Malicious Google Play apps have circumvented censorship by hiding trojans in software updates.
The TeaBot banking trojan – also known as “Anatsa” – has been spotted on the Google Play store, researchers from Cleafy have discovered.
The malware – designed to intercept SMS messages and login credentials from unwitting users – affected users of “more than 400 banking and financial apps, including those from Russia, China, and the U.S,” its report claims.
This isn’t the first time TeaBot has terrorized Android users.
TeaBot Just Won’t Die
TeaBot was first discovered last year. It’s a relatively straightforward malware designed to siphon banking, contact, SMS and other types of private data from infected devices. What makes it unique – what gives it such staying power – is the clever means by which it spreads.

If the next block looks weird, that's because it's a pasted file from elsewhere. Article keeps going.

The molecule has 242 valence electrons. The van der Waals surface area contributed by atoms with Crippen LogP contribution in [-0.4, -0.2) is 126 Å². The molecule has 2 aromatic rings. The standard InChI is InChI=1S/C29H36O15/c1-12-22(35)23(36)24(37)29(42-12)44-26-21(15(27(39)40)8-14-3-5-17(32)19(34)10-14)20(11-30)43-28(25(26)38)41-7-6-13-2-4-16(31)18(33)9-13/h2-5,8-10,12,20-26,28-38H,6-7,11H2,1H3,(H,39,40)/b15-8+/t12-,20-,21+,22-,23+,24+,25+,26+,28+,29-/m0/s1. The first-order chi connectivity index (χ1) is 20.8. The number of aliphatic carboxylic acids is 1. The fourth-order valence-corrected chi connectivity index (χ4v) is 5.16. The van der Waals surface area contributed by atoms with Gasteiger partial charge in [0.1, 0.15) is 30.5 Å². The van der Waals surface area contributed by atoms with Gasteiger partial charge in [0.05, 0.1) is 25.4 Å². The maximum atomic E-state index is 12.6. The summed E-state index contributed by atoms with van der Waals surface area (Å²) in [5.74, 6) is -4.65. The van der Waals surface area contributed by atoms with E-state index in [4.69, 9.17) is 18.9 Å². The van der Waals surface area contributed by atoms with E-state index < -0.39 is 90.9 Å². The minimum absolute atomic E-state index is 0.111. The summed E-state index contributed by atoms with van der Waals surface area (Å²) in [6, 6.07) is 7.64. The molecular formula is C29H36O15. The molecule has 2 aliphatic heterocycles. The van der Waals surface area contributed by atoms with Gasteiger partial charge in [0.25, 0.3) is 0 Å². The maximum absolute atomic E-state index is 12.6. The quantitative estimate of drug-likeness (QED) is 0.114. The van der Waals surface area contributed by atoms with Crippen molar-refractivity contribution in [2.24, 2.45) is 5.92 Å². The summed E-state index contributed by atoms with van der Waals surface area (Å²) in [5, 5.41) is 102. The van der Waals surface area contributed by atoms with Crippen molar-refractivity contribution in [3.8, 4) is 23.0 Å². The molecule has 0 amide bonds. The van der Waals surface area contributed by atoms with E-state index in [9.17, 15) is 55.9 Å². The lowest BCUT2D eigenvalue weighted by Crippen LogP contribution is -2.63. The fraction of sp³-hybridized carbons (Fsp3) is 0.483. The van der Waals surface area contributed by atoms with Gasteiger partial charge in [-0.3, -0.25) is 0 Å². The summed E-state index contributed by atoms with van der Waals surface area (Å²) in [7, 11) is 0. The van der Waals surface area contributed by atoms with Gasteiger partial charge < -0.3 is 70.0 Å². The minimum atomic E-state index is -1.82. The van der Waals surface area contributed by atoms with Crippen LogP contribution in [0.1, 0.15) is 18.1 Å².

TeaBot requires no malicious email or text message, no fraudulent website or third-party service. Instead, it typically comes packaged in a dropper application. Droppers are programs that seem legitimate from the outside, but in fact act as vehicles to deliver a second-stage malicious payload.
TeaBot droppers have masked themselves as ordinary QR code or PDF readers. Hank Schless, senior manager of security solutions at